What is “The Cloud”?
Technology with Integrity
“Cloud computing” is getting headlines. I am often asked by business owners what they need to know about “The Cloud”.
“The Cloud” is a term for various types of computing services which involve an internet connection. The name cloud computing was inspired by the cloud symbol that's often used to represent the Internet in flowcharts and diagrams.
Cloud services are divided into three categories: Infrastructure-as-a-Service: Rented preconfigured servers, such as Amazon Web Services or Rackspace; Platform-as-a-Service: Rented computing systems and software to develop and host your own programs; and Software-as-a-Service (SAAS): Rented applications or programs, such as Salesforce.com and Google Apps.
A distinguishing feature of “Cloud” services is that you select and pay for the service as needed. You don’t have to maintain your own hardware or software. They are dynamically expanding, so you don’t have to worry about capacity. A Cloud service can be offered to the public, or privately owned.
The benefits are obvious: No more hardware or maintenance costs, buy only what you need, no upgrades to install, and access from anywhere. Costs can be lower, and are spread over time.
There are some cautions: No internet connection means no service. You are entrusting your data to someone you will probably never meet. If they go out of business, or sell out, your data can vanish overnight. Data can be isolated – your Salesforce customer list won’t connect to your QuickBooks online (yet). Upgrades or changes to the service can disrupt your business. Prices can change. Uptime guarantees don’t always work out – not all vendors are reputable. The costs never end.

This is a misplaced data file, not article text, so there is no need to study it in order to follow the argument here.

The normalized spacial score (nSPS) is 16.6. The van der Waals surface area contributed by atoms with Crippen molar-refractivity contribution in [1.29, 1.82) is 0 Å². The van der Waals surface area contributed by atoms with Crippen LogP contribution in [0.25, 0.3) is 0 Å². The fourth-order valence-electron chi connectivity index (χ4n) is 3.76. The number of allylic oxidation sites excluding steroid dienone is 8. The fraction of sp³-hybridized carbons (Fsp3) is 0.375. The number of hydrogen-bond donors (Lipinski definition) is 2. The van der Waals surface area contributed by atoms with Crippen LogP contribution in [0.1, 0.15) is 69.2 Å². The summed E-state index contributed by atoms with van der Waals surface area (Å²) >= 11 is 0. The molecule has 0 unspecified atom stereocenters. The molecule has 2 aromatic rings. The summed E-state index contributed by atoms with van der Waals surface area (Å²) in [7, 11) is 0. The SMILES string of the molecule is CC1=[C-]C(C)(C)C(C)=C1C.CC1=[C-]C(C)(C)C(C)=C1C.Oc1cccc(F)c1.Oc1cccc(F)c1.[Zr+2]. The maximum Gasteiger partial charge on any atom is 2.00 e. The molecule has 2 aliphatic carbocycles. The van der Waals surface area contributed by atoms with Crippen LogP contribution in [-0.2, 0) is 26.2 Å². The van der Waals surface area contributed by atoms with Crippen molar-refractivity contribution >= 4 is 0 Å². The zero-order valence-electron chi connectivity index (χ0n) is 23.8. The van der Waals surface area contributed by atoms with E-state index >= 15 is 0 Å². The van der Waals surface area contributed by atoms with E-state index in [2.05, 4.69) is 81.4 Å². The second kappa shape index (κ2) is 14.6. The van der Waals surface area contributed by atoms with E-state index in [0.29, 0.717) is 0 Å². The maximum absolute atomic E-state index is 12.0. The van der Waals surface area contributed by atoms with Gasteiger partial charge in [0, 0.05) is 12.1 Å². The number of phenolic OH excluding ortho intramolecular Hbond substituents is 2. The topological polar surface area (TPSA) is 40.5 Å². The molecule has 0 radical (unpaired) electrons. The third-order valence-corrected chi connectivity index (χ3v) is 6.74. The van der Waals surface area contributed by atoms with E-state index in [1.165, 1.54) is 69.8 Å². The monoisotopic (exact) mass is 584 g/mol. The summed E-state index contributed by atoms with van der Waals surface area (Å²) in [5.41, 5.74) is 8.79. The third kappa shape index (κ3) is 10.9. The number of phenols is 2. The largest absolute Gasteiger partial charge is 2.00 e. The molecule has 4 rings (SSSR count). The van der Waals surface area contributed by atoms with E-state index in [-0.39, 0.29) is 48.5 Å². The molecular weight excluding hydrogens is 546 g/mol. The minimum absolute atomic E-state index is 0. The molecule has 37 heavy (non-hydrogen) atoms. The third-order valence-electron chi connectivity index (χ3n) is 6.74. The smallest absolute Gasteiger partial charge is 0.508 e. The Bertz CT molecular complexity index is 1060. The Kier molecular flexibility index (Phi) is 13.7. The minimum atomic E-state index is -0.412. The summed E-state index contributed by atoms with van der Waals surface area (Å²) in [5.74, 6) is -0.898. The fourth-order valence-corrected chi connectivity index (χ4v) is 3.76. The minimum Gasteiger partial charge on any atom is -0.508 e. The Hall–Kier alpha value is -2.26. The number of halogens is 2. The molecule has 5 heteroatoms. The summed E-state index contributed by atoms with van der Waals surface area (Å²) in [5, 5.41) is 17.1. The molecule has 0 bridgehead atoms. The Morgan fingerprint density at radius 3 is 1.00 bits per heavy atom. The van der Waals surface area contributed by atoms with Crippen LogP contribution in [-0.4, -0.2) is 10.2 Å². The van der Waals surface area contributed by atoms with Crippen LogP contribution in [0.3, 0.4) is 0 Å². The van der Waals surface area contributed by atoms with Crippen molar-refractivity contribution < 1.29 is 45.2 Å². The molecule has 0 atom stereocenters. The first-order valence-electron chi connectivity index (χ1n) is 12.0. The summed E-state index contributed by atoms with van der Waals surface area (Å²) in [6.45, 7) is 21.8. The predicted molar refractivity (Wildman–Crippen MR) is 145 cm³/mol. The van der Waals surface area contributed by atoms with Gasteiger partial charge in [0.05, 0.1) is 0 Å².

You are already using “Cloud” services every time you use your email or browser. Smart phone apps are “Cloud” apps. There are so many offerings that it can be difficult to keep up. The trend is toward modular, a-la-carte services which connect together to meet your specific needs. Many vendors are pushing their customers toward a “hosted” model, where you connect to their server. It provides consistent revenue, and is easier for the vendor to support.
As internet connections become faster and more reliable, it matters less where your data or computing power is located. “Cloud” services have a lot to offer. Evaluate the offering carefully, paying attention to who owns your data, how it is backed up, and what happens if something breaks.
Tim Torian has his degree in Computer Science, and has been consulting on computer networking for the past 30 Years. He is a Microsoft Small Business Specialist, and a Cisco CCNA and CCNI. He has taught computer networking at the College of Sequoias and Cal Poly Extension. He was awarded “Entrepreneur of the year” by the Tulare County EDC in 2008. Torian Group was awarded “Technology Business of the Year” by the SBDC in 2011. He is president of Torian Group, Inc. which provides a full range of Technology Consulting services to local business, including computer services, networking, web design and Internet marketing. www.toriangroup.com